Being dyslexic is a curious thing it's classed as a disability and sure enough there are many problems I have which others don't. I have no memory for names be they films, places or people. So learning other languages is a bit of a problem and when it comes to times tables no chance! But I wouldn't change any of that. I might drive my friends and loved ones a bit mad but for me the advantages far out way the negatives. I know this might sound a bit strange to a lot of you but I really mean it. I see being Dyslexic as a kind of release from the very rigid structures within our modern day society.
I was really lucky that my mum had me diagnosed with dyslexia at a young age. Meaning I had a lot of help from teachers and specialist dyslexia staff throughout my education. I can't express how important these people where to my development. Without their input I wouldn't be able to write this post now. But even with this help I still remember the terror of those GCSE exams looming over me. The weekly cycle of piercing migraines that would go on for days. Brought on according to the doctor by stress. A stress born of one thing failing my exams, a stress of being labeled thick.
After school I focused all my attention on the creative arts and design which was my passion from a young age. People with dyslexia are often much better working visually or in three dimensions. For myself this is certainly the case. I came to realise that this is because I primarily understand the world through images rather than the spoken and written word. Which means I'm not the best at explaining new ideas or projects. Even at completion I can struggle to define what they are; but thats not because I don't have a clear concept. Its just that concept isn't formed through language.
For someone who's using language to make sense of the world their focus is on separating things into words to produce meaning. Whilst my focus is on finding the visual connections between things to build up patterns. This is not to say that people who think in words don't also use images to make sense of the world or that language isn't an essential communication tool for me. It is more just a question of which process is more primary and how that effects how we understand the world.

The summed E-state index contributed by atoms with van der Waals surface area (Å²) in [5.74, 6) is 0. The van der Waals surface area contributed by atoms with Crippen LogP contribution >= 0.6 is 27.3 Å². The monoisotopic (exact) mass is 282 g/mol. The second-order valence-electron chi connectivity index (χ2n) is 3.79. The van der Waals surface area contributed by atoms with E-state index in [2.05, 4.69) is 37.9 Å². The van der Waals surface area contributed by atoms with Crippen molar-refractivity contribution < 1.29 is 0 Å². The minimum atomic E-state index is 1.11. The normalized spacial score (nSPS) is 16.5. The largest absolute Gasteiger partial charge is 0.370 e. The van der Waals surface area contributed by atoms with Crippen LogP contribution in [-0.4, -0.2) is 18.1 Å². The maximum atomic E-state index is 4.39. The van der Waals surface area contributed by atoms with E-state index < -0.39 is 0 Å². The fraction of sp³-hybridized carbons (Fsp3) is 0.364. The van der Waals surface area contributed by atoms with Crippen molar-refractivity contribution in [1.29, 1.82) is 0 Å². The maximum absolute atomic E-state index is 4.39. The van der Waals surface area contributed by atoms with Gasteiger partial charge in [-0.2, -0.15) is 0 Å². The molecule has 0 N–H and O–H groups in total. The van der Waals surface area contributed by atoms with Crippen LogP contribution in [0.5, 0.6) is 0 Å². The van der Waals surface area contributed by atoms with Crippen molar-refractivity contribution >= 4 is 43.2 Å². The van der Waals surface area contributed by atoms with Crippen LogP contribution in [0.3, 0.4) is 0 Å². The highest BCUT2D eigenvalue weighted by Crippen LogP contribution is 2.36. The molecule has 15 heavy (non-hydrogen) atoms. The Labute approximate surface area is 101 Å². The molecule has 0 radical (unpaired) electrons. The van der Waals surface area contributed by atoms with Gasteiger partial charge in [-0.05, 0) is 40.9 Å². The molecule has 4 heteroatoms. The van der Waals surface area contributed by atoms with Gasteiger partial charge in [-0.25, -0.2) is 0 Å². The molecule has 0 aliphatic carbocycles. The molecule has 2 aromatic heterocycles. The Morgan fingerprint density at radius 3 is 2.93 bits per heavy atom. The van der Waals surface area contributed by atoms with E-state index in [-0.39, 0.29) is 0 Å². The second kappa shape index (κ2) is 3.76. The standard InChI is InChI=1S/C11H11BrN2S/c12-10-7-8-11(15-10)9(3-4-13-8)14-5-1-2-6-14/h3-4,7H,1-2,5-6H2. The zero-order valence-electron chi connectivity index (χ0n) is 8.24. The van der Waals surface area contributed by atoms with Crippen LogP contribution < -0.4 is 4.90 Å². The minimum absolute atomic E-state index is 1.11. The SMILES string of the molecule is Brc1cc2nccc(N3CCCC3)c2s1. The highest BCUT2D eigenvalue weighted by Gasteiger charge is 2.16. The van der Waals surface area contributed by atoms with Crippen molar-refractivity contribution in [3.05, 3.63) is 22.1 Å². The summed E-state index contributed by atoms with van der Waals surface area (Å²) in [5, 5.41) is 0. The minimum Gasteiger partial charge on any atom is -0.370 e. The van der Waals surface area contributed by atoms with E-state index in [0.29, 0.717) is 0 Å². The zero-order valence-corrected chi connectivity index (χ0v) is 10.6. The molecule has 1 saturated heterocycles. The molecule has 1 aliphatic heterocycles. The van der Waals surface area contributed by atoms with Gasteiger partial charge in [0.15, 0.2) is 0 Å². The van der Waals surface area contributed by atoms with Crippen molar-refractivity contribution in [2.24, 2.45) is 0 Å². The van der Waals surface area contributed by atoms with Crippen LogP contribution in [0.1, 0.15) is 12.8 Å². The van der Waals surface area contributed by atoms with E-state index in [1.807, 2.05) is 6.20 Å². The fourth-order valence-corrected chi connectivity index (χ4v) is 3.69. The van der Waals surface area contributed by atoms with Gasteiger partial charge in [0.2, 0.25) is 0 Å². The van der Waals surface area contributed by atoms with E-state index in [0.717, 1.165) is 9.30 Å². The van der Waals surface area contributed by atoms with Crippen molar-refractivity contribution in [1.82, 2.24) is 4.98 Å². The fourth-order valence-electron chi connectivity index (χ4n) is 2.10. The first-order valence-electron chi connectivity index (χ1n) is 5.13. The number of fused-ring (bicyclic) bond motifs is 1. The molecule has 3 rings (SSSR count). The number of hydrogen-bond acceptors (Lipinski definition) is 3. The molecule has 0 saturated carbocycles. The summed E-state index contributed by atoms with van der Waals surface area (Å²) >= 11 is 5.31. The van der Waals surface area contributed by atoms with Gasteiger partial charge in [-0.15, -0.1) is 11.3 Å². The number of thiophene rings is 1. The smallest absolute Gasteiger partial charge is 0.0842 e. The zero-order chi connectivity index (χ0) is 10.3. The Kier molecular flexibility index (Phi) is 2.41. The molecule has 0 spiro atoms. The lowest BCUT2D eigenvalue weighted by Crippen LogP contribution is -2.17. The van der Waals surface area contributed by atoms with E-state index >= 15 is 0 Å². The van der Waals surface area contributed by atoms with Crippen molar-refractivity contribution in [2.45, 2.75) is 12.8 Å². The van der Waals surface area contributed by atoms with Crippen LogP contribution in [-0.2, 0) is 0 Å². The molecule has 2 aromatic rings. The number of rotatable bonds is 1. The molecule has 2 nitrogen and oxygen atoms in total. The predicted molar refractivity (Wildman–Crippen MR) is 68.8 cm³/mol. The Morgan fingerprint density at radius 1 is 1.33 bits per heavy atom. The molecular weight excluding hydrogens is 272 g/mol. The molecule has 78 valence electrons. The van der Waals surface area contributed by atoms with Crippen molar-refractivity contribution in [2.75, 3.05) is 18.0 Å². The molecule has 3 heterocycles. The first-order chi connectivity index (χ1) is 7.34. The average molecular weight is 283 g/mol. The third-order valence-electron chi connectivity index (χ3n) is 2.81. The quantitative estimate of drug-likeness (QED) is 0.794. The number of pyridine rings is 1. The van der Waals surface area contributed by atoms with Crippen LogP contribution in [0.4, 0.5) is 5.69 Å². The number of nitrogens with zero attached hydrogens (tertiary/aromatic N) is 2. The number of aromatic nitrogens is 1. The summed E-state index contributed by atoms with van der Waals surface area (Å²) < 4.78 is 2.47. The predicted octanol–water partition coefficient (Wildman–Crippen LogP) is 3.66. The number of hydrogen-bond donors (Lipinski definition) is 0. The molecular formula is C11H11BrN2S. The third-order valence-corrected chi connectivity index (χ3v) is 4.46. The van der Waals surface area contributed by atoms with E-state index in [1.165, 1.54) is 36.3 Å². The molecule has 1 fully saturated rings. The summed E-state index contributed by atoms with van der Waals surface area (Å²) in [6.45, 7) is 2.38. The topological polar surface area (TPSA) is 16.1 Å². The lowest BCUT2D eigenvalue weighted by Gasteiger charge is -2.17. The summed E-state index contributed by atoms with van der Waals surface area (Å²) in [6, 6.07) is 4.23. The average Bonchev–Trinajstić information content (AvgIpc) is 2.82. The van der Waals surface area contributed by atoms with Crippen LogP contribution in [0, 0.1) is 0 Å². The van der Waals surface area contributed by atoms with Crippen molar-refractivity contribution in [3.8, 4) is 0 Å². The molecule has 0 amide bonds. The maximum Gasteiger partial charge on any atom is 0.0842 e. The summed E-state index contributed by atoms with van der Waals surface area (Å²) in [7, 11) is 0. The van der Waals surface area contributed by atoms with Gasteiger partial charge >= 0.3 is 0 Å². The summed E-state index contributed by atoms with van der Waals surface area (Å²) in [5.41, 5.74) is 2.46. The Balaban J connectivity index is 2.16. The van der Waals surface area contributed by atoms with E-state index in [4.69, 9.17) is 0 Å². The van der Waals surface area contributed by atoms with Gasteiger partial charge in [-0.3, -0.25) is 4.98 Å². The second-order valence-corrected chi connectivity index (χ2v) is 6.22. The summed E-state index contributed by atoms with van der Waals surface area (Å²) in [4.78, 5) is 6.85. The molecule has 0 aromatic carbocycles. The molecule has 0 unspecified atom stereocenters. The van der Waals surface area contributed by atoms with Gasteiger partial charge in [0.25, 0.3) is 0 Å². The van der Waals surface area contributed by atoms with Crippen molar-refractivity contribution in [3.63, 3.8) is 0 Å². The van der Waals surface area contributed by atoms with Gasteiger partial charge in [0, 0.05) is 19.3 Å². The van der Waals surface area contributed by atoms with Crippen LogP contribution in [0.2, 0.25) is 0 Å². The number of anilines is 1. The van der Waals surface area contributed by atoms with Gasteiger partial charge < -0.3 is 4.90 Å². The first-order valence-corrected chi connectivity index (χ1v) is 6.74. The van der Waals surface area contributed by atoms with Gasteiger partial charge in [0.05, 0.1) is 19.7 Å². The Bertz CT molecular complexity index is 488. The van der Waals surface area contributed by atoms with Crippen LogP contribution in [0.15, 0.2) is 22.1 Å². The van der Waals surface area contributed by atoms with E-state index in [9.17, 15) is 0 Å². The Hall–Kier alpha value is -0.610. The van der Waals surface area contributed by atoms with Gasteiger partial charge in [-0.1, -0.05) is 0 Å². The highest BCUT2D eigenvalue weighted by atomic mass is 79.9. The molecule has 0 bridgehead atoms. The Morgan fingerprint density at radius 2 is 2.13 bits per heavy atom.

Over time I've developed a technique to help me navigate/document these visual connections. By gathering, storing and editing images into visual mind-maps. These are also pretty useful for communicating what I'm thinking/working on to other people. I've included two of them here to illustrate why this process is so important. Both projects come from a very similar visual space meaning their mindmaps share a lot of the same images. But their outcomes are turning out to be very different. One is called Ray and the Rocket which will take the form of a children's book or comic. Whilst the other is called Trahere a multidisciplinary art piece which will probably be more at home within a contemporary arts or academic setting.
It's this ability to think visually which is so central to who I am and what I do. Language still plays an important role but as a secondary process. Meaning any divisions that might exist between say children's illustration and contemporary art are totally irrelevant in the development of the projects. Where one thing ends and another starts is of no internal interest to me. Its like being a bird flying above a chain of interconnecting road systems. Aware of its complexity I might look at these roads (language) with a sense of awe but equally with a feeling of ecstasy at not being confined by its structures. Free to fly (think visually) in any direction I wish. This is why dyslexia is a form of freedom to me.
But from my visual perspective it sometimes feels like society has forgotten that we are all human and by that I mean unique. This is best illustrated by the exam systems that universally determine children's intelligence based on how many things they can remember and write down on a piece of paper. A system which seems more suited to testing if a machine is functioning properly than preparing the next generation for the challenges they face. Our brains are infinitely complex systems which we are yet to fully understand. I forget everything all of the time. You could test me on the Beatles, Lego, The Bauhaus or any other subject I care passionately about and I would almost certainly fail. People with dyslexia shouldn't be forced to fit and work within structures that restrict or even prevent them from achieving. It should rather be that society alters to allow people with Dyslexia to flourish and meet their full potential.
If we could do that...... well anything could be possible!